- RDM drivers, such as your library’s consortial collaborations, number of staff, existing IT relationships, administrative support, etc., are the parameters that shape and support your local RDM programme.
- The activities in your RDM programme, meanwhile can be broadly categorized into the four areas: collection, access, use, and preservation (note: activities can fall into more than one category, and the order is not linear).
Discussing the things that affect our data landscapes and the activities we could perform helped us understand what is possible at our own libraries. I think a lot of us found this useful because all of our unique circumstances (e.g., library and university sizes, existing infrastructure and knowledge, etc.) can make RDM a bit nebulous at times. Although our focus is the same – RDM – our individual goals and aims might be different – are we building our technical capability, or are we designing soft systems that focus on relationships? Are we only collecting new locally created data, or will we also gather existing, completed projects? The answers are going to depend on your local situation.
RDM activities within the research process.
The course facilitators were careful to help participants understand RDM as a necessarily scalable enterprise. Don’t create a monster RDM plan. Instead, contextualize your local RDM drivers and your library’s capabilities and desires so that you can mitigate the risks of creating an RDM plan that doesn’t fit your organization. The aim is to create a system and process that brings clear benefits to the researchers.
3. Planning… and Doing
The final takeway from the CARL RDM course, which you may have noticed I’ve been building up to, was straight-up, no-nonsense, get’er-done planning. The course facilitators built opportunities for real action into the course, which is probably one of the best parts of the week. Generally speaking, the academic enterprise undertakes a lot of talk and high-level planning before things happen. This is often a good thing (read: I demand critical inquiry), but it can also stifle action (read: I despise institutional inertia). However, this CARL course found a way to bring together discussion and action. It gave us theory, but it demanded practice. Before the week was out, we had all talked about 3-year planning, considered how such a plan might look locally, and started to write one. Of course, these drafts aren’t ready for prime time, but my point is that before I came back to the office on Monday, I already had written the skeleton of a research data management plan that shows my library’s potential RDM activities and stakeholders, outlines activities and scopes, and offers timelines and deliverables. It didn’t make me an expert (and neither do I claim to be one), but it did offer some tools to help the library step out and make positive change.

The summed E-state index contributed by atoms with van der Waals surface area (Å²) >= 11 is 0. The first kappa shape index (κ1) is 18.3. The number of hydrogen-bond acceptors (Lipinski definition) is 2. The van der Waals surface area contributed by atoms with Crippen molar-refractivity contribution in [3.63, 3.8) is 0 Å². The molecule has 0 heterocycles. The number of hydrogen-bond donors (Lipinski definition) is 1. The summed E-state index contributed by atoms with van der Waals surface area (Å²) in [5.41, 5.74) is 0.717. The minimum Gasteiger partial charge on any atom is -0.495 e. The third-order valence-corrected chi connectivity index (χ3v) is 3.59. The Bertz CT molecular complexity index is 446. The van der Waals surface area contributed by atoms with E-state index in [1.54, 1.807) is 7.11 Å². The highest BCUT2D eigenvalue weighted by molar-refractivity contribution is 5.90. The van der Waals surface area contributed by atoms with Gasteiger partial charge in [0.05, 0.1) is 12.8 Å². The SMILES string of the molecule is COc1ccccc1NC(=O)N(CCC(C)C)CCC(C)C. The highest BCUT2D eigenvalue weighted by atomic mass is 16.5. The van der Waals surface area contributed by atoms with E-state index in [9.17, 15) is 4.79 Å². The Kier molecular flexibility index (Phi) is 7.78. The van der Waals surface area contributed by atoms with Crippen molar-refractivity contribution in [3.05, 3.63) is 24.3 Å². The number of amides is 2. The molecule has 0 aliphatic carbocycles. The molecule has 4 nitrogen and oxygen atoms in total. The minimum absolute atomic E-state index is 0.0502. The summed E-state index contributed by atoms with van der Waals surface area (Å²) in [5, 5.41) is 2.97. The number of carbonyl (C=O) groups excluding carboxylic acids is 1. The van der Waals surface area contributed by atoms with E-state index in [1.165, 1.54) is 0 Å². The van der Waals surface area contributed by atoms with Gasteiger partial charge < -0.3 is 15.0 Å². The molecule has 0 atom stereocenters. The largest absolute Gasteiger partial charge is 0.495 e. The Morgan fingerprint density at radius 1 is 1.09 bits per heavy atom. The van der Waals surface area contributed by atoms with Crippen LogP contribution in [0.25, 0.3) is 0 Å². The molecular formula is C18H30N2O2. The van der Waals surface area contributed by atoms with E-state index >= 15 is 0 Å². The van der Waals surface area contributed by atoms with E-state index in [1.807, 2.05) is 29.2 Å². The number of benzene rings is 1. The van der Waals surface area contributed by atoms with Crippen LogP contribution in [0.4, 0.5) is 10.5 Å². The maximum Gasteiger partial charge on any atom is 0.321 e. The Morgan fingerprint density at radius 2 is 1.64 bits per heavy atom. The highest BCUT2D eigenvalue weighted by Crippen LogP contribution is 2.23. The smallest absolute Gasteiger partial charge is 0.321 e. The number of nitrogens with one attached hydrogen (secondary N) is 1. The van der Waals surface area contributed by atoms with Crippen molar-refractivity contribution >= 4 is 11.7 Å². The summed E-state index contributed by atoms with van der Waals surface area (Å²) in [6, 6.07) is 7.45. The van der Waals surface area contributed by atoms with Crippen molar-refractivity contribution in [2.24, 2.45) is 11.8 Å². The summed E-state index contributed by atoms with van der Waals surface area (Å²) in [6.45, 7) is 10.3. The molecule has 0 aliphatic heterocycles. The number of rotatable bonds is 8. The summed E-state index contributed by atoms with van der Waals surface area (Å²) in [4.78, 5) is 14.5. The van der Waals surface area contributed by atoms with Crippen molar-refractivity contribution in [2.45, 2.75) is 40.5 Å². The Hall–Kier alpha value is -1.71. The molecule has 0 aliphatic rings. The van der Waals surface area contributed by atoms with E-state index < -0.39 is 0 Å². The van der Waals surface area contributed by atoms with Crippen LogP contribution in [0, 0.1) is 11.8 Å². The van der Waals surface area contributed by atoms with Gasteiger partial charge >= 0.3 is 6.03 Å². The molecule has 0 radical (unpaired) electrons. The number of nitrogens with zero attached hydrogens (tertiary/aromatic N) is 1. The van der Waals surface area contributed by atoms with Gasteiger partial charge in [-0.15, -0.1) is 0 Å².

So was the CARL RDM course money well spent? It sure was. It’s not too often you come back from an event with a new community of practice, insight on a vital part of the research enterprise, and a plan to put everything in action. Hat’s off to the course facilitators for putting on such a great week – I think you’ve started something necessary, and good, for Canadian research.
(And some time next week, I’ll start gathering up some of the key readings from some of the bibliographies they presented us… I’ll try not to turn the next post into a lit review, but it may come close to it.)